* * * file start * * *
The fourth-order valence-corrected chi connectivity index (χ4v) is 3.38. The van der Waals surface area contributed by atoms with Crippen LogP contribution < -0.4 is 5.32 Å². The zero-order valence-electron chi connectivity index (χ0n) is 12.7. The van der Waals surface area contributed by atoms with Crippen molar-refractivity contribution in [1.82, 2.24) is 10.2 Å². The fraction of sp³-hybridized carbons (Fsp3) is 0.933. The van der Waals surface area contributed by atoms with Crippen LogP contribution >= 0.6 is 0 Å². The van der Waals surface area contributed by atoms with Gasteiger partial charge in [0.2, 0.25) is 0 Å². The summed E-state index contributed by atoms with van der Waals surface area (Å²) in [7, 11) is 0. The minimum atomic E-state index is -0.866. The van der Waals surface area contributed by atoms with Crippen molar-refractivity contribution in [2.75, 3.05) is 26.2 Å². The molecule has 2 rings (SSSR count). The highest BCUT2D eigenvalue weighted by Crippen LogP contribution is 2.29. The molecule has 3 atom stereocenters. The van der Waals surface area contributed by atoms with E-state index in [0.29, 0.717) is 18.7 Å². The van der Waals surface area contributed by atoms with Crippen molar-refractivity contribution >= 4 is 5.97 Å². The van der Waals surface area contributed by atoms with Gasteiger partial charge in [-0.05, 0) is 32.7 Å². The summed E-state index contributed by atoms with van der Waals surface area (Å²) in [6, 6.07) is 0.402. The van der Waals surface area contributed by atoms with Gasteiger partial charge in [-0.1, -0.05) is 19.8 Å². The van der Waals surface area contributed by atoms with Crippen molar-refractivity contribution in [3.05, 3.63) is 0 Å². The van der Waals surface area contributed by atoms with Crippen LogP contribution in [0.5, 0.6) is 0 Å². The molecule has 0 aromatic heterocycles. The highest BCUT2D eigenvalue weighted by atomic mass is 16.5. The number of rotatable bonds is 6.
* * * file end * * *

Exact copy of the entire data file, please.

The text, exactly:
The fourth-order valence-corrected chi connectivity index (χ4v) is 3.38. The van der Waals surface area contributed by atoms with Crippen LogP contribution < -0.4 is 5.32 Å². The zero-order valence-electron chi connectivity index (χ0n) is 12.7. The van der Waals surface area contributed by atoms with Crippen molar-refractivity contribution in [1.82, 2.24) is 10.2 Å². The fraction of sp³-hybridized carbons (Fsp3) is 0.933. The van der Waals surface area contributed by atoms with Crippen LogP contribution >= 0.6 is 0 Å². The van der Waals surface area contributed by atoms with Gasteiger partial charge in [0.2, 0.25) is 0 Å². The summed E-state index contributed by atoms with van der Waals surface area (Å²) in [7, 11) is 0. The minimum atomic E-state index is -0.866. The van der Waals surface area contributed by atoms with Crippen molar-refractivity contribution in [2.75, 3.05) is 26.2 Å². The molecule has 2 rings (SSSR count). The highest BCUT2D eigenvalue weighted by Crippen LogP contribution is 2.29. The molecule has 3 atom stereocenters. The van der Waals surface area contributed by atoms with E-state index in [0.29, 0.717) is 18.7 Å². The van der Waals surface area contributed by atoms with Crippen molar-refractivity contribution >= 4 is 5.97 Å². The van der Waals surface area contributed by atoms with Gasteiger partial charge in [-0.05, 0) is 32.7 Å². The summed E-state index contributed by atoms with van der Waals surface area (Å²) in [6, 6.07) is 0.402. The van der Waals surface area contributed by atoms with Gasteiger partial charge in [-0.1, -0.05) is 19.8 Å². The van der Waals surface area contributed by atoms with Crippen molar-refractivity contribution in [3.05, 3.63) is 0 Å². The van der Waals surface area contributed by atoms with Crippen LogP contribution in [0.5, 0.6) is 0 Å². The molecule has 0 aromatic heterocycles. The highest BCUT2D eigenvalue weighted by atomic mass is 16.5. The number of rotatable bonds is 6.